The city of Gainesville has passed a Fair Chance Hiring law governing an employer’s use and consideration of a job applicant’s criminal history in making employment decisions. In light of these changes, covered employers with operations in Gainesville that use criminal records to vet candidates should consider a
Articles Discussing General Topics In Florida Employment Law.
Florida has made national news in the employment law sphere over the past six months with the passage, implementation, and temporary enjoinment of HB7, also called the Individual Freedom Act or “Stop WOKE Act.”
On August 18, 2022, the United States District Court for the Northern District of Florida entered a preliminary injunction ordering state officials in Florida to take no steps to enforce HB7, or the “Stop WOKE Act,” while the court considers the merits of the case.
On August 18, 2022, U.S. District Judge Mark E. Walker issued a preliminary injunction blocking part of a Florida’s H.B. 7, known as the Individual Freedom Act (IFA), which prohibits employers from requiring employees to undergo a training “that espouses, promotes, advances, inculcates, or compels” employees to believe any of
Invoking the “upside down world” depicted in Netflix drama, Stranger Things, the federal District Court for the Northern District of Florida blocked Florida’s Individual Freedom Act (IFA) on constitutional grounds. Honeyfund.com Inc. v. Ron DeSantis et al., No. 4:22-cv-00227 (N.D. Fla. Aug. 18, 2022).
Florida’s new Miya’s Law, Fla. Stat. 83.515, imposes background screening and other specific requirements on landlords regarding their employees who work in apartments that can be classified as “nontransient” or “transient.”
There are two key cases pending before the U.S. District Court for the Northern District of Florida on Florida’s “Stop W.O.K.E. Act”: the Falls, et al. v. DeSantis, et al., matter (No. 4:22-cv-00166) and the Honeyfund.com, et al. v. DeSantis, et al., matter (No. 4:22-cv-00227). The Northern District of Florida has issued its first order on the Act, which went into effect on July 1, 2022.
As we reported previously, Governor DeSantis signed the “Stop WOKE” Act into law on Friday, April 22, 2022. Ten minutes later, five individuals, including three teachers, a student, and an individual consultant who provides diversity, equity & inclusion (DE&I) training to employers, filed a lawsuit in the Northern District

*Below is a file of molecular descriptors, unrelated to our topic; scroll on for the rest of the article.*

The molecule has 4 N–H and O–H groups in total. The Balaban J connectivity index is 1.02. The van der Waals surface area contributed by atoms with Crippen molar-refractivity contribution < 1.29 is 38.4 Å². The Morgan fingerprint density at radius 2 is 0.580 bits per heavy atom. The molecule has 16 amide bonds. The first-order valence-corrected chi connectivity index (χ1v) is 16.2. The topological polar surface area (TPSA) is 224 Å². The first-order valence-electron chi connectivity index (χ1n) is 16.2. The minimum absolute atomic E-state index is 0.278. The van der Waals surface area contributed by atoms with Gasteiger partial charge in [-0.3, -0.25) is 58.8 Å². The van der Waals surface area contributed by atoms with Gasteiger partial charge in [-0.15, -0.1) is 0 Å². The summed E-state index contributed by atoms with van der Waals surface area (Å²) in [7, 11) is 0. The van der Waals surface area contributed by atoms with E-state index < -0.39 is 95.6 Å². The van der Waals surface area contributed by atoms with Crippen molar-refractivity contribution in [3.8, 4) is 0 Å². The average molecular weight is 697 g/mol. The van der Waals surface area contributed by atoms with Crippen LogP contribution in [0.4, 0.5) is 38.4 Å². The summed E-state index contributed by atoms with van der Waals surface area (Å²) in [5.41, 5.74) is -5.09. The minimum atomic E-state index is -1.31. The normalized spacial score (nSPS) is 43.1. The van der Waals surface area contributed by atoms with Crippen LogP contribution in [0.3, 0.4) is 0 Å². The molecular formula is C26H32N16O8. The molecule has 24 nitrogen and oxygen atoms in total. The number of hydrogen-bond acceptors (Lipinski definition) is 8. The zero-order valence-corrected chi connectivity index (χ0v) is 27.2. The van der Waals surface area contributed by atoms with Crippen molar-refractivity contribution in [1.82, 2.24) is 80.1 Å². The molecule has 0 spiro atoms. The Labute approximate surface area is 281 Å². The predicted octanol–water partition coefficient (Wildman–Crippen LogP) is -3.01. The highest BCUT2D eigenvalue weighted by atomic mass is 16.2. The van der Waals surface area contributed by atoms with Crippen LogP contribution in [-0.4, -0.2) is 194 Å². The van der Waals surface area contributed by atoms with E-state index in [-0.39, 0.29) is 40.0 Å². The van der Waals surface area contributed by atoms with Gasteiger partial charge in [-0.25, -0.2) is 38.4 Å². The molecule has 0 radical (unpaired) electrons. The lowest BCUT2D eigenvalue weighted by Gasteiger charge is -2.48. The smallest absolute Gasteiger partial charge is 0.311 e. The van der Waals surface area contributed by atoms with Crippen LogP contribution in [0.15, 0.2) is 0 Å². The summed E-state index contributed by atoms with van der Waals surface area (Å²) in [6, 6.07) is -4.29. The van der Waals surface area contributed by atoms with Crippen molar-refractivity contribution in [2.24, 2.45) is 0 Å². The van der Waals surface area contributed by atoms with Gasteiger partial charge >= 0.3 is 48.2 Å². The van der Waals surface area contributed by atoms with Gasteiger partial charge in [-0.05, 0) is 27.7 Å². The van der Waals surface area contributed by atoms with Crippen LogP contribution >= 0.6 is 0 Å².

Governor Ron DeSantis has signed HB 7, nicknamed the “Stop W.O.K.E. Act,” which stands for “Stop the Wrongs to Our Kids and Employees.”
On Friday, April 22, 2022, Florida Governor Ron DeSantis signed the “Stop WOKE” Act (HB 7) (“the Act”) into law. The Act has drawn national attention and debate, as it creates legal restrictions and prohibitions on what public and private employers can say or promote in workplace trainings tied to race, color, sex, and/or national origin. The Act could have potentially significant implications for employers wishing to cover topics like structural racism, white/male privilege and unconscious bias in workplace anti-discrimination and diversity and inclusion trainings.
On April 22, 2022, Florida Governor Ron DeSantis signed into law so-called “anti-woke” legislation, amending the Florida Civil Rights Act and potentially limiting the ability of employers to include discussions of “implicit bias” or systemic racism in workplace training relating to diversity, non-discrimination, and non-harassment. The bill becomes effective
On April 18, 2022, a Federal District Court struck down the CDC’s Mask Mandate that had required masking during travel throughout the United States concluding that the order exceeded the CDC’s statutory authority and failed
In the early 1990s, roughly two percent of American workers were subject to mandatory arbitration agreements with their employers.
In the early 1990s, roughly two percent of American workers were subject to mandatory arbitration agreements with their employers. By 2018, that number was closer to sixty percent. But while pre-dispute mandatory arbitration agreements have become the norm for many employers, recent legislative actions are chipping away at the scope and breadth of such provisions. Coupled with the rising cost of arbitration, is it time for employers to consider alternatives? In Florida, one such alternative is the enforcement of jury trial waiver provisions for employment-related disputes. This article will address the current state of law regarding mandatory pre-dispute arbitration agreements and make a case as to why Florida employers should consider transitioning to using jury trial waivers instead.
After the passage of Florida Statute 381.00317 on November 17, 2021, employers with employees in Florida were left with new rules relating to COVID-19 vaccination policies, in many instances contrary to the signaled direction of federal government rules and guidance. Moreover, this new Florida law includes vague language, few